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Why Your Food Is Still Not Safe

If we want our food to be safer, our government policies need to be smarter.
Each year, 48 million Americans suffer from illnesses caused by dangerous microbial pathogens lurking in the food they eat. For most people, food poisoning leads to temporary stomachaches or diarrhea. But the effects can be much more serious. According to the Centers for Disease Control and Prevention, more than 125,000 Americans are hospitalized and 3,000 die each year from pathogens in our food. Foodborne illness is estimated to cost more than $75 billion a year for health care and lost time on the job for people who get sick. 
 
Most of us believe that the United States fixed these problems more than a century ago after Upton Sinclair’s famous book The Jungle revealed the ghastly facts about unsafe methods of commercial food processing for a mass-market economy. But in fact, the rules and regulations we assume will protect us are inadequate. Duplication and gaps in government responsibilities leave Americans highly vulnerable to a variety of risks from industrial food production.
 
In 1906, Congress took important steps toward protecting consumers by pass-ing both the Pure Food and Drug Act and the Meat Inspection Act. The two laws divided authority for food safety between the U.S. Department of Agriculture and the Food and Drug Administration. Since then, authority and oversight have fractured even further. 
 
Today, responsibility for ensuring U.S. food safety is scattered across at least 12 federal departments and agencies. Responsibilities are divided in ways that make little sense, and resources often do not match responsibilities. For example, five different agencies share authority over frozen pizza, with responsibilities divided according to the type of food topping. Cheese pizza facilities are inspected by the FDA, while companies that make pepperoni pizza are assigned to the Food Safety Inspection Service in the Department of Agriculture. 
 
Another example: Federal rules require on-site inspectors to be stationed at all meat processing plants, and the FSIS employs more than 7,000 inspectors to carry out this task. Meanwhile, other food processing facilities do not require on-site inspections, so fewer than 3,000 inspectors monitor 65,000 domestic plants and oversee food imports. More than half of all the facilities in the United States have gone five or more years without a single inspection. 
 
In 2010, Congress passed the Food Safety Modernization Act to begin to address long-standing problems. The FDA now has the authority to order mandatory recalls of tainted food (previously the recalls were voluntary). It can also conduct more frequent inspections and exercise greater control over imported foods.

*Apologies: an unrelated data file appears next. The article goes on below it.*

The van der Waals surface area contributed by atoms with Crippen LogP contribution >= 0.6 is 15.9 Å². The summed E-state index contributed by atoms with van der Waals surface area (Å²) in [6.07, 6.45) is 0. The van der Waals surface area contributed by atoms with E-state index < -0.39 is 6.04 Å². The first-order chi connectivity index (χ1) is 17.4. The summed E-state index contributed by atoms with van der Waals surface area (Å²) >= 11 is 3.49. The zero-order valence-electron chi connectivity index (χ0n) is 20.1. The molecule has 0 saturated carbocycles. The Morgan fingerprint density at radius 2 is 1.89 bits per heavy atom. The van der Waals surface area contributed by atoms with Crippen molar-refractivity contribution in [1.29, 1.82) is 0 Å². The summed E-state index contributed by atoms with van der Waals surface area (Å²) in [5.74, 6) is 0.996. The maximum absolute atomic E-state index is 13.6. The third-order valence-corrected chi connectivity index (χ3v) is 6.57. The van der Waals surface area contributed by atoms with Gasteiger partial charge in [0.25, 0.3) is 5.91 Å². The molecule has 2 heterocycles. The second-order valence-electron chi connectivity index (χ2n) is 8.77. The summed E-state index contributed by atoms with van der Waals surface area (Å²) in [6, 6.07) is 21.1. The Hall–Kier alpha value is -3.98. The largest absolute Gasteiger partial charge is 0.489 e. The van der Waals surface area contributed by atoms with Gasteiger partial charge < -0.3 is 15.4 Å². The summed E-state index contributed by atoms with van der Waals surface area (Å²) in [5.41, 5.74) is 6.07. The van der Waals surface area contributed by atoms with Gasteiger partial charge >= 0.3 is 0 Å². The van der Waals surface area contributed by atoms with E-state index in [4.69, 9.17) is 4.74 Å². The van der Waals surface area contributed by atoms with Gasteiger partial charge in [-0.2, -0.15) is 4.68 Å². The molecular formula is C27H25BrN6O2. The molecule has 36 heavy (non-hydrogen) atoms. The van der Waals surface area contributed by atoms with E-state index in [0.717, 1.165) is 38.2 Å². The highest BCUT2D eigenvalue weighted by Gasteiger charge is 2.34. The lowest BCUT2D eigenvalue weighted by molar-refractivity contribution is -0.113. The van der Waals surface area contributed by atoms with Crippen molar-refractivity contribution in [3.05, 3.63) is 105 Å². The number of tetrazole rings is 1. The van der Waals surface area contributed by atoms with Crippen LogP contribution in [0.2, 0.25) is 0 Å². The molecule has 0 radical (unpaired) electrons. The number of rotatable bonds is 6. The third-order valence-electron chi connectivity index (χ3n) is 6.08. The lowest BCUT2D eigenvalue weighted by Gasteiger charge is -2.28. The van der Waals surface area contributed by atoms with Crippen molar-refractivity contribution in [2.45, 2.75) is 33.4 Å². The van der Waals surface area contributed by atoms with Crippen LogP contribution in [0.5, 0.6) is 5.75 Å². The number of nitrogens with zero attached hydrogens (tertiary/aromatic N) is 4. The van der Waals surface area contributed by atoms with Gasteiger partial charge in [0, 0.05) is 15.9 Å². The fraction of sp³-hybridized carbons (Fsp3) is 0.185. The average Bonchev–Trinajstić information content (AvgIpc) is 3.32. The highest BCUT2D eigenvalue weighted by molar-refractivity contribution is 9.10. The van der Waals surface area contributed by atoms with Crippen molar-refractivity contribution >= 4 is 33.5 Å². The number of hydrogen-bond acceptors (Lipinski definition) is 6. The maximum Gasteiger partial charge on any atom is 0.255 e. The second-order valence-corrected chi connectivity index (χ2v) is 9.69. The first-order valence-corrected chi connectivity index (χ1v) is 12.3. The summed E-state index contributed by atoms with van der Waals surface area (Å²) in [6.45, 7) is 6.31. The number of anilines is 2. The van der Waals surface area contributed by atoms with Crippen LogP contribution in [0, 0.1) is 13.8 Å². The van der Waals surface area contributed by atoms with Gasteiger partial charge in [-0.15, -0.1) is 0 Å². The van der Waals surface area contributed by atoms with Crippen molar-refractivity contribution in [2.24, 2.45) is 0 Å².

But serious risks remain. For example, animals consume 80 percent of antibiotics in the United States, mostly in low doses intended to increase the quantity and speed of meat production. Despite mounting scientific evidence that routine use of antibiotics results in dangerous, drug-resistant strains of bacteria, the government has been slow to act. In 2012, the FDA finally acknowledged that giving antibiotics to healthy animals poses a threat to human health. Rather than regulate antibiotic use, the agency created  “voluntary” guidelines.
 
Today, responsibility for ensuring U.S. food safety is scattered across at least 12 federal departments and agencies.
 
Fixing food safety requires new efforts from government and citizen advocates alike. Instead of using multiple agencies, a smarter alternative would concentrate functions in those parts of the government that can do the job best. For instance, the FSIS could take charge of all inspections, freeing the FDA to focus its energies on food pathogens. 
 
At the same time, food safety advocates must inform and arouse citizens, changing the way we talk and think about the issue. Today, industry and government often try to shift responsibility to everyday consumers—for example, by claiming that people can protect themselves by keeping clean kitchens, or by suggesting that foodborne illness is an unavoidable feature of the world we live in. But increasingly, people get sick because they are exposed to unsafe products. Food advocates need to get this message out and make the case for strong public regulations to reward companies that provide the safest food and allow adequately empowered public officials to root out harmful industry practices well before people get sick or die. 
 
America knows enough to make our food safe. We just need to remove political obstacles and overcome governmental inefficiencies to get the job done. 
Portraits of Adam Sheingate
Max Hirshfeld
Adam Sheingate is an associate professor in the Department of Political Science at the Johns Hopkins University. This article is adapted from the original published by the Scholars Strategy Network.

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